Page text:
I strode on rapidly, for I had certainly a mile to cover before I
could strike Alaric's trail, much more before I could catch my
nimble guide. I was cheerful and unalarmed until, pausing to look
behind, I saw, a hundred yards away, a tawny animal quickly slip
behind a tree.
I hastily drew my revolver and knife; but no movement came from its
hidden breast, and rather than stand and wait, I pursued my
retreat. I moved more slowly, yet as fast as I could and still
guard myself against another fall and watch for a rush from behind.
I scanned the ground in front of me, and glanced back every second.
For some time I saw no more of the catamount.
But when I did see him, I was startled at his nearness; he was
within fifty yards. I hurried on as he slipped aside again; but
looking again in a moment, I saw him now following boldly upon my
trail. I stopped, but he stopped, too, and stood regarding me. He
was too far away for me to fire yet, and as he made no movement to
approach, I cautiously continued my retreat, always after a few
steps stopping to face him.
He stopped as I stopped, yet each time I turned away he came
quickly closer. I was already thinking of awaiting him without
further movement, when the way was blocked by a ravine.
It was cut by the stream that drained the valley, and its steep
sides were nearly fifteen feet in height. They even overhung in
places, but this I did not then know. I was in no mind to trust
myself in the deep gully, where the catamount might drop upon me
before I could scramble out upon the other side.
I walked into an open space, and took my stand close to a birch
that grew on the very edge of the bank. For thirty feet there was
no good cover for the catamount; so, armed and determined, I waited
The animal skirted the bushes about me, as if examining the ground,
and to my disappointment, began to come upon me along the edge of
the ravine. This gave him the best cover before his charge, and at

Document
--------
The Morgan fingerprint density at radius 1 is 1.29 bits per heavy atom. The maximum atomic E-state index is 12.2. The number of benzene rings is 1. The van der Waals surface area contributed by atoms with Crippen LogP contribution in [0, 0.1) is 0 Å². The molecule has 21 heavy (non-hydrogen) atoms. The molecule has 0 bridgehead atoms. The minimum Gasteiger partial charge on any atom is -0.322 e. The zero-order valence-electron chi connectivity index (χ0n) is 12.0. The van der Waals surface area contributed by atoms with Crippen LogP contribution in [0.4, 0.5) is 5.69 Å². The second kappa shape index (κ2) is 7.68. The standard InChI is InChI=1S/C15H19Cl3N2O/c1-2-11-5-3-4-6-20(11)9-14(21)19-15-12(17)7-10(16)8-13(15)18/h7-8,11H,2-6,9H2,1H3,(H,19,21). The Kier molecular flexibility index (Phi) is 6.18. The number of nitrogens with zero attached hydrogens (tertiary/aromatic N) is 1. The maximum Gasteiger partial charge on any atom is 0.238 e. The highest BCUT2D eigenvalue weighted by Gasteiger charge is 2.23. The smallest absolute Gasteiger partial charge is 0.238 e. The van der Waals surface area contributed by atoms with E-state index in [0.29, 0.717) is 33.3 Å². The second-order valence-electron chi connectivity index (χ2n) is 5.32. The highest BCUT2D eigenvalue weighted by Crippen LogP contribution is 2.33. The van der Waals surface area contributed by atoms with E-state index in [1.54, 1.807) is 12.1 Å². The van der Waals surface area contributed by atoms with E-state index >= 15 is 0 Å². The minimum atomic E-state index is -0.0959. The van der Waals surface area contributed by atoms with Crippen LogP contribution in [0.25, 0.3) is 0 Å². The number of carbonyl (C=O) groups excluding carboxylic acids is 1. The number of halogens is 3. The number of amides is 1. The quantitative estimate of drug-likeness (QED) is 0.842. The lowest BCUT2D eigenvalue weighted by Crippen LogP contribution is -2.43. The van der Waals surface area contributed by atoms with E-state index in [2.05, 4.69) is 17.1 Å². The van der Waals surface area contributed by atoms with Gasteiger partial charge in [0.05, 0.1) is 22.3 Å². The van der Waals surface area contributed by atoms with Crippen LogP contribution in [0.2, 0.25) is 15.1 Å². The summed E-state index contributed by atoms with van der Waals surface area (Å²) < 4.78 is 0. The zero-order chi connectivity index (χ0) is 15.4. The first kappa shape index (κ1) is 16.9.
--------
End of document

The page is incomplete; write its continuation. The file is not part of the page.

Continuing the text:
the same time assured him that the momentum of his rush would not
carry him tumbling into the gully. Always keeping too well
concealed for a good mark, he crept up behind a fallen tree, on the
near side of which a little bush grew, and flattened himself there,
watching me, I felt sure, and waiting, in the hope that he might
catch me off my guard.
I cannot describe how stealthy and noiseless and altogether perfect
his maneuvering was. Although the trees that grew about were all
small and the bushes bare, and although the white snow gave no
background for concealment, he covered himself so perfectly at one
time, and slipped in and out of sight so quickly at another, that
although I stood with revolver pointed and cocked, I could find no
opportunity for a shot.
As he circled for position he came ever nearer, and I could see at
one time the round head, with its short, pointed ears; at another
the long, sinuous, muscular body; but they moved so rapidly that
before I could shoot they were gone from sight.
All the time he made no sound but a little rustle. In his final
concealment I saw nothing of him but his tail, that twitched and
twitched and twitched.
At last I caught the glint of his pale green eye and fired. There
came a snarl from behind the bush, and it was dashed to one side
and the other, while round head and bared teeth and tawny body came
crashing through. I pulled trigger again, and the report sounded
muffled, and the smoke for an instant obscured the beast. All was
white, when, like a breath, it passed, and I saw the rushing
catamount not ten feet from me.
I had not time to fire or crouch, but with ready legs hurled myself
to one side, and threw my left arm around the tree that grew at the
edge of the bank. With an awful dread I felt the ground giving way
I dropped my knife and caught the tree closer, when it, too, leaned
to fall. It hung for a moment over the steep slope, and I could not
save myself. The frost had not clamped the over-hang to the solid
ground. The last fall rains had cut it under; the first spring thaw
would have brought it down, had not my weight been thrown upon it.
With a twist the tree and I fell together. I clutched my revolver
desperately, despite the sickening fear of the fall, and in my
grasp it exploded in mid air. Then I fell, and although my body
struck easily in the snow-covered ravine, my right hand had been
beaten against a sharp rock, and the birch was upon me so that I
could not move.
My legs were on the bank, and underneath the snow beneath my
shoulders I soon felt the ice, from which stones protruded. One
snow-covered rock received and supported my head. I lay upon my
right side, and my right hand, swinging in a curve, had struck with
force upon another stone, and lay upon the ice, the only part of my
body, except my head, which was free. My left arm was pressed close
to my side by the birch, which lay across my body and legs.
The weight was not so great but that I could have lifted it, could
I but have gained purchase. But I must at the same time lift my own